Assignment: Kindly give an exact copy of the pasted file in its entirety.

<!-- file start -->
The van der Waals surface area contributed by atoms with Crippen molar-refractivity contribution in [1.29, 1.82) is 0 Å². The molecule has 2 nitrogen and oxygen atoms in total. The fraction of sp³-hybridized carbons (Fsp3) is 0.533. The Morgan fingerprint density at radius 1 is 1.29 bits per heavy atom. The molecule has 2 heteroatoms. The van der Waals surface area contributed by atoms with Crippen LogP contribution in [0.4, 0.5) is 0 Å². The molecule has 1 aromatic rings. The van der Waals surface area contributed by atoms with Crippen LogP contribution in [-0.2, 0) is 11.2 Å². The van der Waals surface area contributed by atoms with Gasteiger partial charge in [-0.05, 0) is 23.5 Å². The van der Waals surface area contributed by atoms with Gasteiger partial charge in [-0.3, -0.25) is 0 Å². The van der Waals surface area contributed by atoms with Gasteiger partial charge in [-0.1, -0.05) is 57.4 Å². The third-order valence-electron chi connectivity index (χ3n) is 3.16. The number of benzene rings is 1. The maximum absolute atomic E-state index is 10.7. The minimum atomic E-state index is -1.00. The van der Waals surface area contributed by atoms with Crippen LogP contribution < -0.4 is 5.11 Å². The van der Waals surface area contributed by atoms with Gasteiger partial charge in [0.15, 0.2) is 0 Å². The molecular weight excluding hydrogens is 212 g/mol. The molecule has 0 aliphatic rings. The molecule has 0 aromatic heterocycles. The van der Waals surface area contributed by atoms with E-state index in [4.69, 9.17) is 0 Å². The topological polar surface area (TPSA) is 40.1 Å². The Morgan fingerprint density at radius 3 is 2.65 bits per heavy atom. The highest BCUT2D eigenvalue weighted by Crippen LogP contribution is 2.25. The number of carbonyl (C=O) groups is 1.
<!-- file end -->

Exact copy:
The van der Waals surface area contributed by atoms with Crippen molar-refractivity contribution in [1.29, 1.82) is 0 Å². The molecule has 2 nitrogen and oxygen atoms in total. The fraction of sp³-hybridized carbons (Fsp3) is 0.533. The Morgan fingerprint density at radius 1 is 1.29 bits per heavy atom. The molecule has 2 heteroatoms. The van der Waals surface area contributed by atoms with Crippen LogP contribution in [0.4, 0.5) is 0 Å². The molecule has 1 aromatic rings. The van der Waals surface area contributed by atoms with Crippen LogP contribution in [-0.2, 0) is 11.2 Å². The van der Waals surface area contributed by atoms with Gasteiger partial charge in [-0.05, 0) is 23.5 Å². The van der Waals surface area contributed by atoms with Gasteiger partial charge in [-0.3, -0.25) is 0 Å². The van der Waals surface area contributed by atoms with Gasteiger partial charge in [-0.1, -0.05) is 57.4 Å². The third-order valence-electron chi connectivity index (χ3n) is 3.16. The number of benzene rings is 1. The maximum absolute atomic E-state index is 10.7. The minimum atomic E-state index is -1.00. The van der Waals surface area contributed by atoms with Crippen LogP contribution < -0.4 is 5.11 Å². The van der Waals surface area contributed by atoms with Gasteiger partial charge in [0.15, 0.2) is 0 Å². The molecular weight excluding hydrogens is 212 g/mol. The molecule has 0 aliphatic rings. The molecule has 0 aromatic heterocycles. The van der Waals surface area contributed by atoms with E-state index in [4.69, 9.17) is 0 Å². The topological polar surface area (TPSA) is 40.1 Å². The Morgan fingerprint density at radius 3 is 2.65 bits per heavy atom. The highest BCUT2D eigenvalue weighted by Crippen LogP contribution is 2.25. The number of carbonyl (C=O) groups is 1.